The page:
Life of Leisure Awaits SeaWorld's 'Last Generation' of Killer Whales

PHOTO: A killer whale watches as SeaWorld Orlando trainers take a break during a training session at the theme parks Shamu Stadium in Orlando, Fla., March 7, 2011.PlayPhelan M. Ebenhack/AP Photo
WATCH SeaWorld to End Killer Whale Performances Amid Pressure

The end of SeaWorld’s killer whale breeding program means its “last generation” of orcas will “continue to receive the highest-quality care," the theme Park operator announcing today.

The result is that the 29 whales at four SeaWorld facilities, which include a pregnant orca named Takara, will remain in captivity despite the company’s decision to end the breeding program and phase out theatrical orca shows.

To avoid more pregnancies, the parks in Florida, California and Texas will use a birth-control method that the Humane Society says is commonly used at other facilities that practice proper fertility-control practices.

The company, which said it has not collected any orcas from the wild in over 40 years, said its animals will live out their lives at SeaWorld, a decision with which the Humane Society, its partner in the transition, agrees.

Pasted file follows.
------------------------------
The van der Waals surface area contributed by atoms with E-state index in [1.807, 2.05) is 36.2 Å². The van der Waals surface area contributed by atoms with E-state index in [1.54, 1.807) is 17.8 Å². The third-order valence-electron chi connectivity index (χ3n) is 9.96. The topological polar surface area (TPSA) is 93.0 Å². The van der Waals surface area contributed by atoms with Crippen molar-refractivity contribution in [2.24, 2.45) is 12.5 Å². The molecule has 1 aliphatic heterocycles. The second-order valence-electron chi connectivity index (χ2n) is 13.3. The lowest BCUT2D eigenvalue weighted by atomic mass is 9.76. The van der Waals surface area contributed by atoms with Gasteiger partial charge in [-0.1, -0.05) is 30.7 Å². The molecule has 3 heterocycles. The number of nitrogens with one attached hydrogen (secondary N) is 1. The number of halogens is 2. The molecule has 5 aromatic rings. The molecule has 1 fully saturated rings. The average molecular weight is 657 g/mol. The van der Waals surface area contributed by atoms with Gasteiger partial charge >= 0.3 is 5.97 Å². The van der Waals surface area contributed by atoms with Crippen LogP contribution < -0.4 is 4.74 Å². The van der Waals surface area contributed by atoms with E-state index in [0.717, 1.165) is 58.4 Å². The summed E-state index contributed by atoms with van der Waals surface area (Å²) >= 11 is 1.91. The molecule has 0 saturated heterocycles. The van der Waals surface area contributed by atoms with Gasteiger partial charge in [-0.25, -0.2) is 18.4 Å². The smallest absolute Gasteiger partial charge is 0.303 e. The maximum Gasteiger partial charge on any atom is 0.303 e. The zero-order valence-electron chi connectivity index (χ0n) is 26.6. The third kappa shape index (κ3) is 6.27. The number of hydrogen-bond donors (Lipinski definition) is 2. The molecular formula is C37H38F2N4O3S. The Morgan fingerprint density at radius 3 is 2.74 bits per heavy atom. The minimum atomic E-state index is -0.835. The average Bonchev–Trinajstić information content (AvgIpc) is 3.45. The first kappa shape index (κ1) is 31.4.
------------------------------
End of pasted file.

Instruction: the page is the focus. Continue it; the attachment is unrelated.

"They will continue to receive the highest-quality care based on the latest advances in marine veterinary medicine, science, and zoological best practices," SeaWorld Entertainment CEO Joel Manby said in a statement.

"Guests will be able to observe these orcas through the new educational encounter programs and in viewing areas within the existing habitats."

The killer whales are likely to be at SeaWorld for many years to come, despite the fact that orcas living in captivity have a 2.5 times higher mortality rate than killer whales in the wild.

The average male orca life span is about 30 to 60 years, and the average female orca life span is 50 to 100 years, according to the National Oceanic and Atmospheric Administration.

Manby also said on a later conference call that the park will not take the easy way out.

“It would be easier from a PR perspective to put them in a sea cage, but if we did that and it failed … it would be on us and we’d be criticized for that,” he said. “I think the right thing to do is keep them in the only place they’ve ever known with the people who love and care for them on a daily basis.

“As the science stands today, I don’t think it’s worth the risk for the animals.”

He also noted that no orca born under human care has been released back into the wild successfully.

By 2019, the orca theatrics will be phased out, but until then, the shows will go on.

As for what the decision might mean for dolphins that still have theatrical performances with trainers, Manby said, “Stay tuned.”